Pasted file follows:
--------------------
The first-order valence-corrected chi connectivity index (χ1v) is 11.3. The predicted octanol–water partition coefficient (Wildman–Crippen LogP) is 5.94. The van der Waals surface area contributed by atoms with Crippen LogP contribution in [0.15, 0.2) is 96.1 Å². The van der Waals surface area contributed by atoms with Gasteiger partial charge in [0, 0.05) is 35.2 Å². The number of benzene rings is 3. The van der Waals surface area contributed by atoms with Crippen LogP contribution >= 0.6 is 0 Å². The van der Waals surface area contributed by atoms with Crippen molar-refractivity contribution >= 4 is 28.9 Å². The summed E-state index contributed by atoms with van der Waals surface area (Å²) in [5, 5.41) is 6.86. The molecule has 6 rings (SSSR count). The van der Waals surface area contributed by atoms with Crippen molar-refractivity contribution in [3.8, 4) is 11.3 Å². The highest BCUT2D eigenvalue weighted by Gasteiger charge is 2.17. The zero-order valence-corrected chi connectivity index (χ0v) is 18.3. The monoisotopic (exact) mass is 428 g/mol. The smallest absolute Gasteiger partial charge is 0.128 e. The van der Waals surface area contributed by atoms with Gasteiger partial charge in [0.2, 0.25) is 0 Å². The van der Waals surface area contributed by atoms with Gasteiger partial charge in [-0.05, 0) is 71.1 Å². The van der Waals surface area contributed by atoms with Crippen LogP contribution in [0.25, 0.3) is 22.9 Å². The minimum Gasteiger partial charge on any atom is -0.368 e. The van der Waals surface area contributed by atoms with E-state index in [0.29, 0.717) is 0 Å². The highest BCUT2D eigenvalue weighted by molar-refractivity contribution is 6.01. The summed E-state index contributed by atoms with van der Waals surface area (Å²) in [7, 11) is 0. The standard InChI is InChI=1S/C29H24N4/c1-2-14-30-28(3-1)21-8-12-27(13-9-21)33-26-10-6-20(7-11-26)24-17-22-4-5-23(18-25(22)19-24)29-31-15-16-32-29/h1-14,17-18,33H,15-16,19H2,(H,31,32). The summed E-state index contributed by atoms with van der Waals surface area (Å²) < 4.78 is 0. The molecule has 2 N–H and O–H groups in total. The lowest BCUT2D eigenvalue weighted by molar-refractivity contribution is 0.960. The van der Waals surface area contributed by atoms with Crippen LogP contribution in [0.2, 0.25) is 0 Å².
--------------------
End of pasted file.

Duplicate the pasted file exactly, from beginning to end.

The first-order valence-corrected chi connectivity index (χ1v) is 11.3. The predicted octanol–water partition coefficient (Wildman–Crippen LogP) is 5.94. The van der Waals surface area contributed by atoms with Crippen LogP contribution in [0.15, 0.2) is 96.1 Å². The van der Waals surface area contributed by atoms with Gasteiger partial charge in [0, 0.05) is 35.2 Å². The number of benzene rings is 3. The van der Waals surface area contributed by atoms with Crippen LogP contribution >= 0.6 is 0 Å². The van der Waals surface area contributed by atoms with Crippen molar-refractivity contribution >= 4 is 28.9 Å². The summed E-state index contributed by atoms with van der Waals surface area (Å²) in [5, 5.41) is 6.86. The molecule has 6 rings (SSSR count). The van der Waals surface area contributed by atoms with Crippen molar-refractivity contribution in [3.8, 4) is 11.3 Å². The highest BCUT2D eigenvalue weighted by Gasteiger charge is 2.17. The zero-order valence-corrected chi connectivity index (χ0v) is 18.3. The monoisotopic (exact) mass is 428 g/mol. The smallest absolute Gasteiger partial charge is 0.128 e. The van der Waals surface area contributed by atoms with Gasteiger partial charge in [0.2, 0.25) is 0 Å². The van der Waals surface area contributed by atoms with Gasteiger partial charge in [-0.05, 0) is 71.1 Å². The van der Waals surface area contributed by atoms with Crippen LogP contribution in [0.25, 0.3) is 22.9 Å². The minimum Gasteiger partial charge on any atom is -0.368 e. The van der Waals surface area contributed by atoms with E-state index in [0.29, 0.717) is 0 Å². The highest BCUT2D eigenvalue weighted by molar-refractivity contribution is 6.01. The summed E-state index contributed by atoms with van der Waals surface area (Å²) in [7, 11) is 0. The standard InChI is InChI=1S/C29H24N4/c1-2-14-30-28(3-1)21-8-12-27(13-9-21)33-26-10-6-20(7-11-26)24-17-22-4-5-23(18-25(22)19-24)29-31-15-16-32-29/h1-14,17-18,33H,15-16,19H2,(H,31,32). The summed E-state index contributed by atoms with van der Waals surface area (Å²) < 4.78 is 0. The molecule has 2 N–H and O–H groups in total. The lowest BCUT2D eigenvalue weighted by molar-refractivity contribution is 0.960. The van der Waals surface area contributed by atoms with Crippen LogP contribution in [0.2, 0.25) is 0 Å².